• 28. References (cont’d) • Holloway, Jennifer and John Chiodo. “Social Studies IS Being Taught in the Elementary School: A Contrarian View.” Journal of Social Studies Research, 33.2. (2009): 235-261. • Hoose, Phillip. Claudette Colvin: Twice Toward Justice. New York, NY: Melanie Kroupa Books, 2009. • Hope Fine, Edith. Rosa Parks: Meet a Civil Rights Hero. Berkeley Heights, NJ: Enslow Publishers, 2004. • Howard, Tyrone C. Why Race and Culture Matters in Schools: Closing the Achievement Gap in America's Classrooms. New York: Teachers College Press, 2010. • Huck, Kiefer and Others, Children’s Literature in the Elementary School. 8th ed. New York, NY: McGraw-Hill, 2004.
  • 29. References (cont’d) • Jacobs, James S. and Michael O. Tunnell, Children’s Literature, Briefly. 3rd ed. Columbus, OH: Pearson Education, 2004. • Johnson, Denise. The Joy of Children’s Literature. 2nd ed. Belmont, CA: Wadsworth, 2012. • Kittinger, Jo S. Rosa’s Bus: The Ride to Civil Rights. Honesdale, PA: Calkins Creek, 2010. • Kohl, Herbert. “The Politics of Children’s Literature: The Story of Rosa Parks and the Montgomery Bus Boycott.” Journal of Education, 173.1. (1991): 35-50. • Kozol, Jonathan. The Shame of the Nation: The Restoration of Apartheid Schooling in America. New York: Crown Publishers, 2005.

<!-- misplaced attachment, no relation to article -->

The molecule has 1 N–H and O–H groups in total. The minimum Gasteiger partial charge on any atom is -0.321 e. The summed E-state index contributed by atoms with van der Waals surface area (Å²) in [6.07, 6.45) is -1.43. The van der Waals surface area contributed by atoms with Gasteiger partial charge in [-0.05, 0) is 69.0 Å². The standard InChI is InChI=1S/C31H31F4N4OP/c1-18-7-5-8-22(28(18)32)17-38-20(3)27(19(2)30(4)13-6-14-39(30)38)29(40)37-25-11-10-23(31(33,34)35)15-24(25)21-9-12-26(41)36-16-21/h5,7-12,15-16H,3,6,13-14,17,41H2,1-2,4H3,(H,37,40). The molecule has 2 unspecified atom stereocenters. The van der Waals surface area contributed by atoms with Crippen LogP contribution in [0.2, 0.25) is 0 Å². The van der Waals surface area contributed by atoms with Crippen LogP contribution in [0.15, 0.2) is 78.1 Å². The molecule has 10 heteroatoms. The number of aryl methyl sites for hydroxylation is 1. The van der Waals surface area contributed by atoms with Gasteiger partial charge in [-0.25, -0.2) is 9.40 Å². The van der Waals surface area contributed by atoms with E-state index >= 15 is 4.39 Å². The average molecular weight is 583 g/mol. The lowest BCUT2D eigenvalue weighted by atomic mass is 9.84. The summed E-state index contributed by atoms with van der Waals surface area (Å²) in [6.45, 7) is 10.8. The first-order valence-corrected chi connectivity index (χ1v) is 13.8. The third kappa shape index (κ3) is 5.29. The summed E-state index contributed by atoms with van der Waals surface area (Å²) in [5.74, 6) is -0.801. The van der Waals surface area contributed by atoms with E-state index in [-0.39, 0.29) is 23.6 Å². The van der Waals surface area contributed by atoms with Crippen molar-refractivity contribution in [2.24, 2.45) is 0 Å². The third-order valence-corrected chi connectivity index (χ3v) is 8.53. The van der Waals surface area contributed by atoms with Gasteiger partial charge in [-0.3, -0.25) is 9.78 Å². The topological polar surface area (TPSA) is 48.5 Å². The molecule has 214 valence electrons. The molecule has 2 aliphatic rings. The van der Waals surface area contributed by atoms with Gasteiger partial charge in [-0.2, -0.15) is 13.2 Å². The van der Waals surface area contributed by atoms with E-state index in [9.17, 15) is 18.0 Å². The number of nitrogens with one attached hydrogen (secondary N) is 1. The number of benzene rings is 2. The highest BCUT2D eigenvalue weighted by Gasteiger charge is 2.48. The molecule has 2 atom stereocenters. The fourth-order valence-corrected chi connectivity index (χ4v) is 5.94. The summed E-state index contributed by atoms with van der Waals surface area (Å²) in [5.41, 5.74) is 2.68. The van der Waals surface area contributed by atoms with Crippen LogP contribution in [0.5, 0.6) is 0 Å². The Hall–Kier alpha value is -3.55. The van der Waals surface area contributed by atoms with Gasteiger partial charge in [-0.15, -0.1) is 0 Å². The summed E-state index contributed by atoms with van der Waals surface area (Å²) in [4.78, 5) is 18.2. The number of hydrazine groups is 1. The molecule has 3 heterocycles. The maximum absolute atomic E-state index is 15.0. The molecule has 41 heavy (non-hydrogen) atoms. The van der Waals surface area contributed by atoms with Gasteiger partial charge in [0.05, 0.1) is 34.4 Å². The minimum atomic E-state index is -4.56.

• 30. References (cont’d) • Loewen, James W. Lies My Teacher Told Me. 2nd ed. New York, NY: Touchstone, 2007. • Lukens, Rebecca J. A Critical Handbook of Children’s Literature. 7th ed. Boston, MA: Pearson Education, Inc., 2003. • Mara, Wil. Rosa Parks. Revised ed. New York, NY: Scholastic, 2007. • McLaren, Peter. “Critical Pedagogy: A Look at the Major Concepts.” In The Critical Pedagogy Reader, 2nd ed., edited by Antonia Darder, Marta P. Baltodano, and Rodolfo D. Torres, 61-83. New York, NY: Routledge, 2009. • Merriam, Sharan B. Qualitative Research: A Guide to Design and Implementation. San Francisco, CA: Jossey-Bass, 2009.